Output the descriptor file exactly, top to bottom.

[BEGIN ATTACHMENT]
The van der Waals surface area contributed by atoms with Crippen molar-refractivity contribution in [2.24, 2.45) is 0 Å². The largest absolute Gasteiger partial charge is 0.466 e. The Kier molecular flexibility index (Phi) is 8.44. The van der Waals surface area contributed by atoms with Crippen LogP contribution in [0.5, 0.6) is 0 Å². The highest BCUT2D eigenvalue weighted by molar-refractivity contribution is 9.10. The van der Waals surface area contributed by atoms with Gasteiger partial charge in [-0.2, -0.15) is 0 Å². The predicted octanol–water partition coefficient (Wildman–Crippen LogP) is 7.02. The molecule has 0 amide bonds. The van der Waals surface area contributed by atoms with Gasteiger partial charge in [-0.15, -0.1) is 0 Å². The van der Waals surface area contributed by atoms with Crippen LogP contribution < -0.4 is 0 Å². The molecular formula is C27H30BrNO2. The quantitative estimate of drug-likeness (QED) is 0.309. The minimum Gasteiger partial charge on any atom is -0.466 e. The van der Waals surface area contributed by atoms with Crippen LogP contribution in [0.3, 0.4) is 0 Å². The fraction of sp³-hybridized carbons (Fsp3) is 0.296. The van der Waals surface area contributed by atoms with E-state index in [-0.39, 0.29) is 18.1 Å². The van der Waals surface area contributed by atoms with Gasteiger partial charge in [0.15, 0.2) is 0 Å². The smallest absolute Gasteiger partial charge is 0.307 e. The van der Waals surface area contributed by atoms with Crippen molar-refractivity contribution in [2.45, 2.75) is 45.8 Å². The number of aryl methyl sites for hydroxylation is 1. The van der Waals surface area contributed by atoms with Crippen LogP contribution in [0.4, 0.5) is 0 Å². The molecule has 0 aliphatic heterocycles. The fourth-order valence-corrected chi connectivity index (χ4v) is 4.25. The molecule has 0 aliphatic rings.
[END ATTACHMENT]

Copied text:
The van der Waals surface area contributed by atoms with Crippen molar-refractivity contribution in [2.24, 2.45) is 0 Å². The largest absolute Gasteiger partial charge is 0.466 e. The Kier molecular flexibility index (Phi) is 8.44. The van der Waals surface area contributed by atoms with Crippen LogP contribution in [0.5, 0.6) is 0 Å². The highest BCUT2D eigenvalue weighted by molar-refractivity contribution is 9.10. The van der Waals surface area contributed by atoms with Gasteiger partial charge in [-0.2, -0.15) is 0 Å². The predicted octanol–water partition coefficient (Wildman–Crippen LogP) is 7.02. The molecule has 0 amide bonds. The van der Waals surface area contributed by atoms with Gasteiger partial charge in [-0.15, -0.1) is 0 Å². The van der Waals surface area contributed by atoms with Crippen LogP contribution < -0.4 is 0 Å². The molecular formula is C27H30BrNO2. The quantitative estimate of drug-likeness (QED) is 0.309. The minimum Gasteiger partial charge on any atom is -0.466 e. The van der Waals surface area contributed by atoms with Crippen LogP contribution in [0.3, 0.4) is 0 Å². The fraction of sp³-hybridized carbons (Fsp3) is 0.296. The van der Waals surface area contributed by atoms with E-state index in [-0.39, 0.29) is 18.1 Å². The van der Waals surface area contributed by atoms with Gasteiger partial charge in [0.15, 0.2) is 0 Å². The smallest absolute Gasteiger partial charge is 0.307 e. The van der Waals surface area contributed by atoms with Crippen molar-refractivity contribution in [2.45, 2.75) is 45.8 Å². The number of aryl methyl sites for hydroxylation is 1. The van der Waals surface area contributed by atoms with Crippen LogP contribution in [0.4, 0.5) is 0 Å². The molecule has 0 aliphatic heterocycles. The fourth-order valence-corrected chi connectivity index (χ4v) is 4.25. The molecule has 0 aliphatic rings.